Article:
Ever notice your scrolling stutter or that it can get a bit sluggish? There could be many reasons it’s happening, but this Chrome Flag will likely improve the situation. Search for “Smooth Scrolling” in the search bar and enable the feature. It’s not only a great feature Android users should enable, but you can also use them on Windows, Linux, and Chrome OS.
Touch UI Layout
Many convertible laptops, Windows tablets, and other devices now come with capable touch screens. This makes it possible to interact with content more naturally. Sometimes the desktop interface doesn’t work well with touch commands, though. Chrome has a touch-optimized UI hidden in the Chrome Flags.
In the search bar, search for “Touch UI Layout.” Click on the drop-down menu next to it and select Enabled.
Experimental QUIC Protocol
Certain Chrome Flags speed up your browsing experience. QUIC is Google’s protocol, and it’s designed to make the web faster. Enabling this one will speed things up, but only when websites have been optimized for it. Something is better than nothing, though!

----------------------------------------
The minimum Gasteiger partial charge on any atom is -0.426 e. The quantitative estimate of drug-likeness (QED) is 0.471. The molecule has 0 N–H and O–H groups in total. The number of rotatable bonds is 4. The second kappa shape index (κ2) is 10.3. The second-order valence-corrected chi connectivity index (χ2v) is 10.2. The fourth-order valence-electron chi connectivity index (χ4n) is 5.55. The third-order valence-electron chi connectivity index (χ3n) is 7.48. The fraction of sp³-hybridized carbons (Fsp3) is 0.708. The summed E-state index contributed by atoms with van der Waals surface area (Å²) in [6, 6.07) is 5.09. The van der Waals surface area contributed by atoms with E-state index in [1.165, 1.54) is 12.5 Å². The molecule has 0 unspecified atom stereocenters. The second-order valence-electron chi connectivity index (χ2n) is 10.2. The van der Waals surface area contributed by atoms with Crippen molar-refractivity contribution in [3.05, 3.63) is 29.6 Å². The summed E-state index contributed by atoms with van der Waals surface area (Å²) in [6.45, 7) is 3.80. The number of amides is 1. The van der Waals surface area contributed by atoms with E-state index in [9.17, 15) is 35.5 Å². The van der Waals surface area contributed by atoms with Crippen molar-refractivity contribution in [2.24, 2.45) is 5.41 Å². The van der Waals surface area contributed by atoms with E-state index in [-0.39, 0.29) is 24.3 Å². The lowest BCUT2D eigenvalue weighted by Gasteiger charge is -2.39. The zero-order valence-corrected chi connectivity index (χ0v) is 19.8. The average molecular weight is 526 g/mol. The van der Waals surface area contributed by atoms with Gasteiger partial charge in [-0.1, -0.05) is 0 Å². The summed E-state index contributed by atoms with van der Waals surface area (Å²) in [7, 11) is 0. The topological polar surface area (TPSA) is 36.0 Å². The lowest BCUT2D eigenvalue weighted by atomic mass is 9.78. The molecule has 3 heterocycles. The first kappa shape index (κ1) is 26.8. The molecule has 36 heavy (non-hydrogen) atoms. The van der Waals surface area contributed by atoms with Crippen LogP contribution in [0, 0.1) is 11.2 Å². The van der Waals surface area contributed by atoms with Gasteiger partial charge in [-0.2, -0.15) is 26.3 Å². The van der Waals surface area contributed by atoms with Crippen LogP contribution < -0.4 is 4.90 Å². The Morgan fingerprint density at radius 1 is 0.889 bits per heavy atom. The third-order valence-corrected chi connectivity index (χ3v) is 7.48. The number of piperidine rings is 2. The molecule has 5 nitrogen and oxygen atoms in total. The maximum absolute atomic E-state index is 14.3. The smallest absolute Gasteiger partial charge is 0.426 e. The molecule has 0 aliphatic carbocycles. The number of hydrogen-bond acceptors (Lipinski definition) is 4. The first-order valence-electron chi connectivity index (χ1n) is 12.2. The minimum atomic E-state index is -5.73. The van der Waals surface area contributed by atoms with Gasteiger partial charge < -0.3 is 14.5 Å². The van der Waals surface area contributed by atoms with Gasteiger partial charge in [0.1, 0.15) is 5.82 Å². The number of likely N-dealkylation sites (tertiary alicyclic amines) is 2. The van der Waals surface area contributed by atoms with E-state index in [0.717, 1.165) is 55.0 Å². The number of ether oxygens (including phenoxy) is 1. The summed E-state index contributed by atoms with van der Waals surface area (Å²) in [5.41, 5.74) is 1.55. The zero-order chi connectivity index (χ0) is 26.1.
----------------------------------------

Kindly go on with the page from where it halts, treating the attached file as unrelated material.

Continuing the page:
On the main page, search for “Experimental QUIC Protocol.” Click on the drop-down menu next to it and select Enabled.
Reader Mode Chrome Flag
The web is an information treasure full of material, different opinions, and information. It’s a reader’s delight, but we must accept the web doesn’t always offer an excellent reading experience. It’s full of distracting images, ads, and other elements. Thankfully, you can get rid of all that by enabling the Reader Mode flag.
Search for “Enable Reader Mode” and enable it in the drop-down Chrome Flags menu.
Auto Dark Mode for Web Contents
Dark Mode is pretty cool, both aesthetically and for eye comfort reasons. If you are also a fan of it, you want all website content to support it. Sadly, not all websites cooperate, but a secondary option forces the option on all websites.
Open the Chrome Flags page and search for “Auto Dark Mode for Web Contents.” Enable the feature through the drop-down menu next to it.
Omnibox Bookmark Paths
Chrome’s Omnibox is great at giving you website suggestions, but the browser can do more than that if you allow it to. The Omnibox Bookmark Paths will provide suggestions from your bookmarks as you start typing related words.